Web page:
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Oak's Owners on Finding Success in the Design District

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Welcome to One Year In, a feature in which Eater sits down for a chat with the chefs and owners of restaurants celebrating their one year anniversary.

Oak owners Richard Ellman, Tiffanee Ellman, and Tommy DeAlano. [Photo: Andy Keye + Whitney Photography]

Last December, Richard and Tiffanee Ellman, who also co-own The Bowery, and Tommy DeAlano, the brains behind Dallas instutition Candleroom and newer addition The Dram, partnered up to debut Oak in the Design District, a move that would help the up-and-coming neighborhood to become known city-wide as a destination for great food. Along with chef Jason Maddy, whom they plucked from the hallowed Mansion on Turtle Creek, and his talented kitchen staff, the team has carefully orchestrated a smash hit for both diners and critics alike from the very beginning—and in a time when many new restaurant openings are marred by chef shuffles or re-concepting, Oak's first year has been a remarkably smooth ride.

So overall, how's the first year in business been?

Tiffanee: I think we've just been extremely blessed to have received so many accolades. It's been a tremendous—that's Tommy's favorite word [laughs]—a tremendous year and it' s way beyond what we could've ever imagined, I know that sounds cheesy but it really has been. But of course we have an amazing team, so it's not all luck.

Tommy: We took a really big gamble last year at this time. We were just trying to figure out the final steps to put our vision together. and when it comes together and you see it really start happening like your wildest expectations, it's overwhelming. But Tiffanee is absolutely right, it's been a blessing because things have just absolutely fallen our way. The team that we brought together has really shined in every aspect. Luck, blessed, all those things—they sound a little cliche but sometimes it really happens that way.
Obviously you guys have gotten a lot of love from the public and from critics. Did you know, or have a feeling at least, that Oak would be this big of a hit?

Tiffanee: I think it came as a pretty big surprise, just because conceptually we all knew that we had something really unique and special but that was within our own hearts and our own minds, and so we were just kind of tiptoeing across to see if the public kind of had the same idea—when we started the concept we were like, what can we bring to Dallas that Dallas doesn't have yet? What kind of fresh perspective and fresh concept could we bring? So just to see it be so accepted in such a great way has been really really surprising and flattering.

Richard: When we opened, the first people that were coming in the first month or so were our friends and family. We took a ton of criticism obviously from everybody. 'Hey people aren't going to like this', 'Morroccan octopus and pork jowls?! Dallas isn't ready for this', 'why'd you do this like this', 'this is way too salty'—we were receiving two page emails from friends who were just trying to give their two cents. And we'd come back together and really I think the key for our success was, we laid out a game plan in terms of what our thesis for our restaurant was going to be, and whether it was people in the kitchen or people in the dining room, if they said things that didn't match with that, then we were going to stay disciplined to that. So we didn't get pulled this way and that way, and I think that's been the key in that first year. Now our challenge will be how to we stay disciplined and grow our restaurant in the confines of making sure that we stay true to who we are. Having a three-part ownership forced us to consistently take multiple perspectives. All of us decided we were going to make decisions that came from a consensus, because we knew that if we accounted for three very different opinions we were probably going to end up in a pretty decent place. So that kind of gave us comfort at the end of the day that if I'm saying something and both of them are like 'dude, that is way off' that I need to reevaluate how I'm thinking. And now we've formed such a good team that we can go bounce it off the chefs or the GM and we trust everyone's opinion.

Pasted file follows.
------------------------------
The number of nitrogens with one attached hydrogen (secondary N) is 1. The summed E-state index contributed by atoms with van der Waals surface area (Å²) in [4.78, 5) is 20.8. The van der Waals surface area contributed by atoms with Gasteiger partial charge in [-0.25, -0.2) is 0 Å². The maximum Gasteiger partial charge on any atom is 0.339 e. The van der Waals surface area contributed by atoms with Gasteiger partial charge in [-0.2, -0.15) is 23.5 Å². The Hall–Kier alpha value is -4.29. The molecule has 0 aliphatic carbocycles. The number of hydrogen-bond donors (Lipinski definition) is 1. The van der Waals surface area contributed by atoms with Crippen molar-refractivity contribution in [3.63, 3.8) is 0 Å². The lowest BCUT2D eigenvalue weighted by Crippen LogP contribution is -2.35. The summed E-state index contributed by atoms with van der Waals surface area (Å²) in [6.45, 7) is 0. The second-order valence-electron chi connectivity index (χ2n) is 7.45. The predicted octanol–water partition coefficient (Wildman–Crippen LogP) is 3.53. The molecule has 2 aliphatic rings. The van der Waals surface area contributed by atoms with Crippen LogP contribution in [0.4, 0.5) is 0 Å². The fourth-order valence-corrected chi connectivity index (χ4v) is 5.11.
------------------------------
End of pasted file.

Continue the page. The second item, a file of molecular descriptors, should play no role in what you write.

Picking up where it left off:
[Photo: Andy Keye + Whitney Photography]

Your first year of business has been remarkably smooth, quiet even, in contrast to so many new restaurants that are marred by chef shuffles and re-concepting in the first months or year.

Richard: It's a testament to our team, they've been rock solid. We've had no turnover in our kitchen. We treat everyone, we think, respectfully and as a family so we have a lot of loyalty.

Tommy: Our diversity is our strength. A lot of times people get very unfocused, one of the things we learned right out of the gate was we were approached by a lot of people with suggestions, but we didn't change paths from what we truly envisioned. Our diversity in our ownership and with our chefs and management really made us a lot stronger because instead of bickering or fighting over our path, we actually listened to each other. Sometimes I'm wrong, sometimes they're wrong, sometimes we compromise, and often we get a better result out of all of us coming together than what we each individually planned on. The synergy has been what's helped us be very successful.

Richard: You have to have a lot of things go right to be as fortunate as we've been this year. You can open a great restaurant with great food and a great concept and fail.

Do you consider Oak fine dining, or is it something else entirely?

Tommy: I don't know about fine dining—I think we try not to classify ourselves as that. I don't know if fine dining or whatever can really expound exactly on what we do here, but as far as running a great restaurant and having something challenging and unique, I think that's more of what we do here.